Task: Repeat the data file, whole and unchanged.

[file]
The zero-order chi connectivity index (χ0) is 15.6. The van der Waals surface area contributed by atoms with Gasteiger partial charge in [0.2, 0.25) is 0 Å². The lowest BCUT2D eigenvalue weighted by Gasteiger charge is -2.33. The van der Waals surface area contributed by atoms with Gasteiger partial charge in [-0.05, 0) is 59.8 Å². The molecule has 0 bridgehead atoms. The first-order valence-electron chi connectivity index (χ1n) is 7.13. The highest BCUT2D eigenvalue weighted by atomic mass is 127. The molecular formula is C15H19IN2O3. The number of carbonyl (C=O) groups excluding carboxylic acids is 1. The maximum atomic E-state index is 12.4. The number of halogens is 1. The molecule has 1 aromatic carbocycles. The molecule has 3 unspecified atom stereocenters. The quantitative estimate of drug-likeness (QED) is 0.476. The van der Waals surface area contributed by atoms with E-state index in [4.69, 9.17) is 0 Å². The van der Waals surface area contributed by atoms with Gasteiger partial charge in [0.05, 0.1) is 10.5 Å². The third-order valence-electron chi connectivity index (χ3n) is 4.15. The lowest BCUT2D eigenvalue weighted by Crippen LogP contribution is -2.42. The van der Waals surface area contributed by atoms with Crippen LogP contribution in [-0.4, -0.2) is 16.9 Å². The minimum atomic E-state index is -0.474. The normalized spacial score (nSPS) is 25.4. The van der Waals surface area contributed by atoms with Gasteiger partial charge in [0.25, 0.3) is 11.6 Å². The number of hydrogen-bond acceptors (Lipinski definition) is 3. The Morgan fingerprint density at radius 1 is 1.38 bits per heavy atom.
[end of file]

The zero-order chi connectivity index (χ0) is 15.6. The van der Waals surface area contributed by atoms with Gasteiger partial charge in [0.2, 0.25) is 0 Å². The lowest BCUT2D eigenvalue weighted by Gasteiger charge is -2.33. The van der Waals surface area contributed by atoms with Gasteiger partial charge in [-0.05, 0) is 59.8 Å². The molecule has 0 bridgehead atoms. The first-order valence-electron chi connectivity index (χ1n) is 7.13. The highest BCUT2D eigenvalue weighted by atomic mass is 127. The molecular formula is C15H19IN2O3. The number of carbonyl (C=O) groups excluding carboxylic acids is 1. The maximum atomic E-state index is 12.4. The number of halogens is 1. The molecule has 1 aromatic carbocycles. The molecule has 3 unspecified atom stereocenters. The quantitative estimate of drug-likeness (QED) is 0.476. The van der Waals surface area contributed by atoms with E-state index in [4.69, 9.17) is 0 Å². The van der Waals surface area contributed by atoms with Gasteiger partial charge in [0.05, 0.1) is 10.5 Å². The third-order valence-electron chi connectivity index (χ3n) is 4.15. The lowest BCUT2D eigenvalue weighted by Crippen LogP contribution is -2.42. The van der Waals surface area contributed by atoms with Crippen LogP contribution in [-0.4, -0.2) is 16.9 Å². The minimum atomic E-state index is -0.474. The normalized spacial score (nSPS) is 25.4. The van der Waals surface area contributed by atoms with Gasteiger partial charge in [0.25, 0.3) is 11.6 Å². The number of hydrogen-bond acceptors (Lipinski definition) is 3. The Morgan fingerprint density at radius 1 is 1.38 bits per heavy atom.